Chimney Rock National Historic Site is a United States National Historic Site located in the Nebraska Panhandle. It contains the famous landmark Chimney Rock, which helped emigrants on the Oregon Trail find their way.
Chimney Rock in far-western Nebraska is a sandstone rock formation which rises 325 ft (99 m) over the North Platte Valley. It is noted for its strange spire formation and for its history with the Oregon, Mormon, and California Trails.
Chimney Rock has had a lot of history in its existence. Before the rock was just one, it was a large bluff connected with a series of bluffs right next to it. It was part of the ancient High Plains. After a while, erosion destroyed the weaker parts of the bluff and the stronger parts stayed such as Chimney Rock. For hundreds of years, Native Americans used the rock formation to kill and chase buffalo down it. It is believed that when the Native Americans used it, the rock was almost as tall as the nearby Scotts Bluff National Monument, which is 830 ft (250 m) tall. It is also believed that since the Native Americans called the rock "teepee", it used to be in the form of a mountain peak and erosion wore it down to make it look like a spire. Through the years, though, erosion weakened the rock and made it smaller. In the 1800s, emigrants began traveling west for a better life on the Oregon and Mormon Trails. As the emigrants passed by this rock, most of them noted in their diaries or journals that they "were glad to see that they are going the right direction" and it "spired to the heavens." It was the most-noted landmark along the Oregon Trail. It was about 490 ft when the pioneers passed it. As time passed through the early 1900s erosion made it shorter and shorter faster than ever.
In the 1970s, the National Park Service agreed to make Chimney Rock a national historic site. In 1995, a visitors center and museum was built on the national historic site. There are no trails or roads leading to the rock, but in the future, there may be. In April 2006, Nebraska's state quarter was released with the rock on the back.
|Chimney Rock National Historic Site|
|Climate chart (explanation)|
Flora and faunaEdit
Tall grass and yucca plants are very common in the region.
The climate of the region is semi-arid. It is a combination of desert and plains land. Chimney Rock is contained in a scenic and huge expanse called the North Platte River Valley. Inside the valley, the elevation is generally in the range of 3000-3500 feet (914-1066 m). The bluffs surrounding the valley have an elevation in the range of 4000-5000 feet (1220-1524 m). Summers have humid and hot temperatures, sometimes causing severe thunderstorms. Falls bring mild temperatures and comfortable conditions. Winters are usually more severe in this region of the state than in any other region. Blizzards are very common during the winter. Springs bring mild temperatures, along with a very unresting storm season.
On Nebraska State Route 92, turn south on Chimney Rock Road and drive 1.5 miles until you get to the visitors center. Follow the signs.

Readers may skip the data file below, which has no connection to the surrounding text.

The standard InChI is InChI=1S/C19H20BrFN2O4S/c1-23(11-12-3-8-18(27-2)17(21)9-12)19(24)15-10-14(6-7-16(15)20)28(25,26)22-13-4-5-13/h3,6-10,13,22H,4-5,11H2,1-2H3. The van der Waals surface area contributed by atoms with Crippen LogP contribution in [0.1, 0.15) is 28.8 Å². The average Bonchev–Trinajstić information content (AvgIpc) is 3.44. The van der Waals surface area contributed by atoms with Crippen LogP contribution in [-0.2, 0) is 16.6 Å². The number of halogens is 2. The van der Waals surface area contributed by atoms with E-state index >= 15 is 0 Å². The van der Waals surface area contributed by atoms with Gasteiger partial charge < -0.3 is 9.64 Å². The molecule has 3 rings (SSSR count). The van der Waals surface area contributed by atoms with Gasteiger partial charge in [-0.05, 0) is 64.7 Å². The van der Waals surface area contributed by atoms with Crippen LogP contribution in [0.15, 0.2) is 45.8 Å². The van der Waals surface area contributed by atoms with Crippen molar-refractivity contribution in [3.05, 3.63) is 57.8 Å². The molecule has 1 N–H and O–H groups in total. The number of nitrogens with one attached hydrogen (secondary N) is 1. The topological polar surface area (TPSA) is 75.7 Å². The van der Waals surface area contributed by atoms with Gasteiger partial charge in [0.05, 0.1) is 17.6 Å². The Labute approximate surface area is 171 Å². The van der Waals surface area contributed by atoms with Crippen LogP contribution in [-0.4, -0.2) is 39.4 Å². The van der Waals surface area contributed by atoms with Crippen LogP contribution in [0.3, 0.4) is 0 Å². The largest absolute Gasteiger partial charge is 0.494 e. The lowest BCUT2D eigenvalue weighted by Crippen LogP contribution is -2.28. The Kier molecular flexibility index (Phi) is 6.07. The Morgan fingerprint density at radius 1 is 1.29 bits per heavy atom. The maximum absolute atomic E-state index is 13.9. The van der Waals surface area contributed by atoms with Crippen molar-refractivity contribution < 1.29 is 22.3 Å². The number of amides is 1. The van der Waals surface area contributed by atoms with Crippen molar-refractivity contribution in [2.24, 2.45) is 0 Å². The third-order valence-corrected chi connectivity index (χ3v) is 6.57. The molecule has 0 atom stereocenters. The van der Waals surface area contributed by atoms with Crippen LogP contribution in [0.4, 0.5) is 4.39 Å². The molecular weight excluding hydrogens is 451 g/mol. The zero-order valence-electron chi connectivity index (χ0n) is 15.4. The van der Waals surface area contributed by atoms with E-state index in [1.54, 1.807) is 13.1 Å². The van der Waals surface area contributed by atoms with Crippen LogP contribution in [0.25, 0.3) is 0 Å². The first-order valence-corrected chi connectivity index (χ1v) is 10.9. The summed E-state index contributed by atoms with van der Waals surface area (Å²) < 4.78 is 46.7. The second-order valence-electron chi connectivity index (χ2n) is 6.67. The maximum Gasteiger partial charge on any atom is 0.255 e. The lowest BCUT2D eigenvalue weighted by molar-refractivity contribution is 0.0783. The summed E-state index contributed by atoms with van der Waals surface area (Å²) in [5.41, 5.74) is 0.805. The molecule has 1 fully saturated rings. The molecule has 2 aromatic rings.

Fees and permitsEdit
Entry fee is $3 for adults. Children with adults enter free. Admission fees are waived for Nebraska State Historical Society members. Note that the NPS interagency park passes do not apply here.
- 1 Chimney Rock Museum, 9822 Co Rd 75 (at the junction of NE-92 and US-26, head east and take the first left onto NE-62F), ☏ , ✉ firstname.lastname@example.org. May 1-Sept 30 9AM-4PM; Oct 1-April 30 Mon-Fri 9AM-4PM. The visitor center is about half a mile (1 km) from the rock itself. Do not stray from marked trails when hiking due to the increased presence of rattlesnakes. $8 adults, $4 children.
What you can see is Chimney Rock and the series of bluffs behind it. You can see these things for miles away.
The park offers one photo opportunity after another with all of its breathtaking sights, and has been featured in major motion pictures such as Last of the Mohicans. You can spend a day, a week, or perhaps just the afternoon hiking the trails or enjoying the scenic views that the park has to offer.
The museum offers a lot of information about the rock. There also is a hands-on covered wagon in the museum and a movie about the rock.
Chimney Rock Park is now offering rock climbing instruction. It doesn't matter how skilled you are because the park offers expert instruction from Adam Fox from Fox Mountain Guides. You can call +1-800-277-9611 to sign up for your next Chimney Rock Park adventure.
There is a gift shop located in the visitors center. There is also a great gift shop just down the road about 1/10 of a mile from the center. It has a wide variety of gifts and souvenirs to choose from.
There are some restaurants in Bayard. There are many drive-thrus and restaurants in nearby Scottsbluff-Gering.
Just up the road from Chimney Rock about 1/10 mile is a great place to grab an all natural longhorn beef burger for lunch. Other sandwiches are also available. Try one of the famous homemade wafflecones and ice cream for dessert.
The Squat N' Surp on route 32 has very good milkshakes and beverages.
There are hotels in the nearby Gering-Scottsbluff metro area.
Chimney Rock Pioneer Crossing campground sits right at the base of Chimney Rock. It is open May through October each year.
Stay on the pavement the visitor center has. There are many rattlesnakes in the area.
- Agate Fossil Beds National Monument 60 mi. NW
- Scotts Bluff National Monument 24 mi. NW
- Ft. Robinson State Park 100 mi. N
- Ash Hollow State Historical Park 80 mi. SE
- Wildcat Hills State Recreation Area 17 mi. W